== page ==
A Brief History of the Boston Pops

In 1900 these performances officially became Pops (short for "Popular") concerts.

"The Boston Pops Orchestra performs the best music of the past and present, appealing to the widest possible audience with a broad spectrum of styles, from jazz to pop, indie rock to big band, film music to the great American songbook, and Broadway to classical, making it the perfect orchestra for people who don't know they like orchestras!"

-Keith Lockhart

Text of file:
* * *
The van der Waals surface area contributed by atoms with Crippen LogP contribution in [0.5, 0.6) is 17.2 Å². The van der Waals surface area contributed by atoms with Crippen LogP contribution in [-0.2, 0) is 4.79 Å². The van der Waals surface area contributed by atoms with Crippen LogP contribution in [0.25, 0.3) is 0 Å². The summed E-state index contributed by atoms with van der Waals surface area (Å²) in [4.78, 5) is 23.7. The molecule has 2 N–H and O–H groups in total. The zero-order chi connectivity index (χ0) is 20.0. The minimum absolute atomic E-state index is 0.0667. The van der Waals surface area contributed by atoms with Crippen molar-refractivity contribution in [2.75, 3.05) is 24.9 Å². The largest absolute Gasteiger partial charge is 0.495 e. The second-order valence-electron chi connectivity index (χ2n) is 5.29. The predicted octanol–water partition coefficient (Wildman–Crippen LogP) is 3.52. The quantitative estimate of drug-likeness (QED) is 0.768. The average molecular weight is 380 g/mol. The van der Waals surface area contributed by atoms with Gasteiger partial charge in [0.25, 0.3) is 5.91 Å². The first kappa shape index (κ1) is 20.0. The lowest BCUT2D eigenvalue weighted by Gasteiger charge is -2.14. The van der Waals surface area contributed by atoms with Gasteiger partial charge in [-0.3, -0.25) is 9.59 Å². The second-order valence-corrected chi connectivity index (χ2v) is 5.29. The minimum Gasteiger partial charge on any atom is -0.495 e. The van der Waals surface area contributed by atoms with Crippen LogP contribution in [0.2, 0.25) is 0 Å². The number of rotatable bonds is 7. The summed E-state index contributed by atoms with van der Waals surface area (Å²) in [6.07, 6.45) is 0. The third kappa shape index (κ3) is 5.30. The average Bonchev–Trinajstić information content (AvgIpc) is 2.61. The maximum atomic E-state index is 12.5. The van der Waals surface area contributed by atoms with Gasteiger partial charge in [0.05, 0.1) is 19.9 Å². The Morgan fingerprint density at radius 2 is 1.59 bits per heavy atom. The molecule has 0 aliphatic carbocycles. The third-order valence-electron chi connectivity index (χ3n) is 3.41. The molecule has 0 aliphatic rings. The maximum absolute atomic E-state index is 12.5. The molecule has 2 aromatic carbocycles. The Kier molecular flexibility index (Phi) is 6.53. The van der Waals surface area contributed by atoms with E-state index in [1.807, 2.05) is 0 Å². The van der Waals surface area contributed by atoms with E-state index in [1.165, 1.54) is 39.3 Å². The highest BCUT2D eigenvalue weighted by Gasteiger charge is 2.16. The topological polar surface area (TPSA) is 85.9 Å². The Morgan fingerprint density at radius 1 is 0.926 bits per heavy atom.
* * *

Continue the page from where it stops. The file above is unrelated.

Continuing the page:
In 2017 the Boston Pops will enter its 132nd season of entertaining audiences in Boston and beyond. Boston Pops Conductor Keith Lockhart will mark his 23rd year at the helm of the orchestra. It all began in 1885, thanks to the vision of Civil War veteran Henry Lee Higginson. Fours years earlier, in 1881, he founded the Boston Symphony Orchestra, calling its establishment "the dream of my life." From the start he intended to present, in the warmer months, concerts of light classics and the popular music of the day. From a practical perspective, Higginson realized that these "lighter" performances would provide year-round employment for his musicians. The "Promenade Concerts," as they were originally called, were soon informally known as "Popular Concerts," which eventually became shortened to "Pops," the name officially adopted in 1900. The following year the orchestra performed for the first time in its new home, Symphony Hall. Not only is this performance space acoustically outstanding, it was also designed, at Higginson's insistence, so that the rows of seats for Boston Symphony concerts could be replaced by tables and chairs for Pops concerts. To this day, patrons sitting at the cabaret-style tables can enjoy food and drink, along with the kind of musical entertainment only the Boston Pops can provide. Some people may not realize that there were seventeen Pops conductors, beginning with the German Adolf Neuendorff, who preceded Arthur Fiedler, the first American-born musician to lead the orchestra. In his nearly 50-year tenure as Pops Conductor (1930-1979), he established the Boston Pops as a national icon. When John Williams (1980-1993) succeeded Arthur Fiedler in 1980, he was the most highly acclaimed composer in Hollywood, and today, with 50 Academy Award nominations, he is the most-nominated living person in Academy history. Mr. Williams continued the Boston Pops Orchestra's prolific recording tradition with a series of best-selling recordings for the Philips and Sony Classical labels, broadened and updated the Pops repertoire, and entertained audiences with live orchestral accompaniment to film clips of memorable movie scenes, many of which featured iconic music from his own film scores. Having led nearly 1,800 Boston Pops concerts in his tenure, Keith Lockhart (1995-present) has created programs that reach out to a broader and younger audience by presenting artists-both established performers and rising stars-from virtually every corner of the entertainment world, all the while maintaining the Pops' appeal to its core audience. He has made 78 television shows, led forty national and four overseas tours with the Boston Pops Esplanade Orchestra, led the Pops at several high-profile sports events, and recorded thirteen albums. Mr. Lockhart's tenure has been marked by a dramatic increase in touring, the orchestra's first Grammy nominations, the first major network national broadcast of the Fourth-of-July spectacular from the Esplanade, and the release of the Boston Pops' first self-produced and self-distributed recordings.